In Bruno Dumont’s Flanders, war isn’t hell, it’s just an extension of our unarticulated, atavistic aggression. Like previous Dumont protagonists from Life of Jesus, L’Humanité, and Twentynine Palms, Belgian farmhand André Demester (Samuel Boidin) lives through a monotonous, nightmarish world that serves as a phantasmagoria of psychosexual humiliation and revenge fantasies. Openly cuckolded by village slut Barbe (Adelaïde Leroux), Demester soon joins the military and travels to the Middle East with more handsome rival suitor Blondel (Henry Cretel), where their identity-blurred company kills armed children, rapes a woman officer, shoots an innocent man, and ultimately pays for its misdeeds. Meanwhile, back home, Barbe aborts Blondel’s child and descends into temporary madness, possibly because she psychically senses Demester’s betrayal of Blondel during the fog of war.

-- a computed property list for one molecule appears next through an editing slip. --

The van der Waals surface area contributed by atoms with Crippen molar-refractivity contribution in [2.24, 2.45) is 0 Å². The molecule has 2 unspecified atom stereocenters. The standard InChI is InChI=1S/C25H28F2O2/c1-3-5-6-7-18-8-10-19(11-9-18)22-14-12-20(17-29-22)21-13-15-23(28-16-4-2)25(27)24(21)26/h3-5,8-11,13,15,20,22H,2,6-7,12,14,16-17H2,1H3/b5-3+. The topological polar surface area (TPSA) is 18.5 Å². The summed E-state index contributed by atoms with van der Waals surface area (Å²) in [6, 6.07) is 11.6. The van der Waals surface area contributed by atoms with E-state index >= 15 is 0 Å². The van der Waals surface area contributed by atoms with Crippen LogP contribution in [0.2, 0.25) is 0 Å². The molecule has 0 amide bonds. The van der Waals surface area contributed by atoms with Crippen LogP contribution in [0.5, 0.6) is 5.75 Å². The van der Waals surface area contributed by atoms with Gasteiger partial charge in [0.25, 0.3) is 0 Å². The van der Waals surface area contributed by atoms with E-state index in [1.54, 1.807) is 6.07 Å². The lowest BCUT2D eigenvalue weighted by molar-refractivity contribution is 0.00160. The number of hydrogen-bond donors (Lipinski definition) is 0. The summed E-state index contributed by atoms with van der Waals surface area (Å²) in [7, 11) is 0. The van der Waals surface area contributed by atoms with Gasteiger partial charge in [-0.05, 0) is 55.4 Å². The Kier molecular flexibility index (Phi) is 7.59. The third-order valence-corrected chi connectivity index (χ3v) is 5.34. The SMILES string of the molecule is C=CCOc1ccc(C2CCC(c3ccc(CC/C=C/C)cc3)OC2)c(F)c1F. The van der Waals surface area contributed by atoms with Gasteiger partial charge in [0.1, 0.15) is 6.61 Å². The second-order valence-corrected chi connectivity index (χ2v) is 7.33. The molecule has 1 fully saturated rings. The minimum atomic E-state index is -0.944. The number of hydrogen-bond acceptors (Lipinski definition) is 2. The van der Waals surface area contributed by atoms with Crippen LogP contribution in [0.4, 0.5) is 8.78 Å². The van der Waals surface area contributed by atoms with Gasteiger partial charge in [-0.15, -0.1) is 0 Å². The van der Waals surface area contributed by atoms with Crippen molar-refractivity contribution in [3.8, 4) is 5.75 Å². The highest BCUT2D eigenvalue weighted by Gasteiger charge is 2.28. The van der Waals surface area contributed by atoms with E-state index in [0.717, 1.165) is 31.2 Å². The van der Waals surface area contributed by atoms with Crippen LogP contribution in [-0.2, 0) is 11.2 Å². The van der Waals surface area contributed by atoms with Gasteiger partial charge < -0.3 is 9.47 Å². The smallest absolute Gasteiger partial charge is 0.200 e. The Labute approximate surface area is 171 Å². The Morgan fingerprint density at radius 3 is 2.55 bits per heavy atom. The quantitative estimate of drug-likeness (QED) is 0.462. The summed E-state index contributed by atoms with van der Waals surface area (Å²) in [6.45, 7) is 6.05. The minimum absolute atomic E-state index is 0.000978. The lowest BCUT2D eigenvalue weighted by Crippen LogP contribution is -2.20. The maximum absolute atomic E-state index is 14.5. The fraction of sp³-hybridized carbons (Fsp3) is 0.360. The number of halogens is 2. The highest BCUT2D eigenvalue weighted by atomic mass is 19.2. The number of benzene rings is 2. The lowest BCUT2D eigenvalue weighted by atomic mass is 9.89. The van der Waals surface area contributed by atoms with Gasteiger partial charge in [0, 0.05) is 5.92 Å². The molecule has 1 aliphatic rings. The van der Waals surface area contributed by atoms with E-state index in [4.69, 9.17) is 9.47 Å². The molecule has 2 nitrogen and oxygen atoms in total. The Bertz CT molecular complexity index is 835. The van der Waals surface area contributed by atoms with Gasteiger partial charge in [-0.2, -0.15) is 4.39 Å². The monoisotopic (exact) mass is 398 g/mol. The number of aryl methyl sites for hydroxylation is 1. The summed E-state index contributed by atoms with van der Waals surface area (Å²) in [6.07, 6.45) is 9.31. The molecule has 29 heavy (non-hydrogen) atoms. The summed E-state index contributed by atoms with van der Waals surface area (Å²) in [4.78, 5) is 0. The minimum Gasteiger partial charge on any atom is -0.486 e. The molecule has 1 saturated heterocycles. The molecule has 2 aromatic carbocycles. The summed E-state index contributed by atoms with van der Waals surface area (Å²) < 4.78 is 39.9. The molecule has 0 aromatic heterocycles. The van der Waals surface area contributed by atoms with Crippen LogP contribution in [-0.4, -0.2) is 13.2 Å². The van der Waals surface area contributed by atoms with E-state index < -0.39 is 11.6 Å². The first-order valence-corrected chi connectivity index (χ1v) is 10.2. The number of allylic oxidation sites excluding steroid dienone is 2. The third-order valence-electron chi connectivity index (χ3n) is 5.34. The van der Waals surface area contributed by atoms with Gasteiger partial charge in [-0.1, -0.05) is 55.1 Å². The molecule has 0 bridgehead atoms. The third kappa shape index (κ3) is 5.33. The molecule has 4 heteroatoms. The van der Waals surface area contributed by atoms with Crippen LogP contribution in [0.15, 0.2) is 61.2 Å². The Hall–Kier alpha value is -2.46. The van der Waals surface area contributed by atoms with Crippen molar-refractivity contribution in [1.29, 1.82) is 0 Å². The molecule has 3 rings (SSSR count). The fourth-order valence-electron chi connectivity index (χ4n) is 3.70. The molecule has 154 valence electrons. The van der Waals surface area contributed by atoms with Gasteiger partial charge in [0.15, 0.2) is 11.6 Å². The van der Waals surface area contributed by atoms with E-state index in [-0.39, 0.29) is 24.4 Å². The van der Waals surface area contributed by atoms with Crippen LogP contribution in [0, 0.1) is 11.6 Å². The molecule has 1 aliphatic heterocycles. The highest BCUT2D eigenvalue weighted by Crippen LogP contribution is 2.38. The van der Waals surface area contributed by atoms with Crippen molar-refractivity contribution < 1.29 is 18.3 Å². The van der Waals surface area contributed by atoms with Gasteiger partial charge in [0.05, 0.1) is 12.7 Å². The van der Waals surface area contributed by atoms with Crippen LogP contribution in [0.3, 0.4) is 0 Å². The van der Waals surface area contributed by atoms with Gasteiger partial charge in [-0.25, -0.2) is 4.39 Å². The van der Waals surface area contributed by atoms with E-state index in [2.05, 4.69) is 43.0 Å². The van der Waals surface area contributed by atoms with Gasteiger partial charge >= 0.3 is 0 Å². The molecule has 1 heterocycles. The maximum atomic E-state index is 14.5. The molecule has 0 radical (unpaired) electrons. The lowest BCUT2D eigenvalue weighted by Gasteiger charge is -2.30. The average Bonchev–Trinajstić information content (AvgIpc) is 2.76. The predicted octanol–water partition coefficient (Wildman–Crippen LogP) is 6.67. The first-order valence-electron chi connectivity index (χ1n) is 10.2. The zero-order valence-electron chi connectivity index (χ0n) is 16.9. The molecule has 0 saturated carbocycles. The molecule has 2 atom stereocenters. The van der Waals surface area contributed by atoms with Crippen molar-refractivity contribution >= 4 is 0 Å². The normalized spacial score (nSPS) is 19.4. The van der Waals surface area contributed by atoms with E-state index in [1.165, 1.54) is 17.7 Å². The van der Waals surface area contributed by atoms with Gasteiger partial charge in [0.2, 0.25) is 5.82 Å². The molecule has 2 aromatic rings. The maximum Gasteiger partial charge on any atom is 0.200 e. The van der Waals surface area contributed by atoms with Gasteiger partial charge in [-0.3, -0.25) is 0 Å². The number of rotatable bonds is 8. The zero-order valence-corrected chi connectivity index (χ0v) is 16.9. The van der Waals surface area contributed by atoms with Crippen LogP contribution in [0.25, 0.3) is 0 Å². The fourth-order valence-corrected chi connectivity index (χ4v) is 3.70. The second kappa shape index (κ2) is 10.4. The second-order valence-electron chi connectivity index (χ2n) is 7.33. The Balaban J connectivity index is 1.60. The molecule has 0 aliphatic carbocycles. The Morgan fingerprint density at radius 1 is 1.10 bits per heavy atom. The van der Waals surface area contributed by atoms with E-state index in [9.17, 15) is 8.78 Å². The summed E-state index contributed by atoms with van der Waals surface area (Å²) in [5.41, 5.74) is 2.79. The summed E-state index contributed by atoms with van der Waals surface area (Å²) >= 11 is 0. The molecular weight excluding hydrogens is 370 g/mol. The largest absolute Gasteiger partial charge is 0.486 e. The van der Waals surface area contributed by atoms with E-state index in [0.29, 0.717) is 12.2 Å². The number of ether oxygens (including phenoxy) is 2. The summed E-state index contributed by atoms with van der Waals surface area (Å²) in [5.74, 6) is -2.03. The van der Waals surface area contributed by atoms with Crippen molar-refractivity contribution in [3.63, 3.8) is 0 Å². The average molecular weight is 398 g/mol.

Kubrickian in the tragic depths of misdirected machismo, Bressonian in Dumont’s steadfast reliance on static camera shots communicating muted, nearly expressionless angst, Flanders, last year’s Grand Prix winner at Cannes, is the strongest, most brutal distillation of the controversial French director’s aesthetic and thematic universe. It’s also a 100 percent improvement over Twentynine Palms, a facetious art-horror film that didn’t even have the guts to take itself seriously. Flanders instead is a return to the controlled moral environments of Life of Jesus and L’Humanité in which troglodytic men (Dumont is a genius at casting male visages, which tend toward the retarded and tender; his females are unfortunately less interesting — Barbe resembles a bored model) fail at nature, at sex, at goodness. The film’s anti-Iraq War material is beside the point — like Full Metal Jacket, only much better and more devastating, Flanders derives power from the despair and dehumanization it unforgettably limns and the transcendence it desperately holds out for.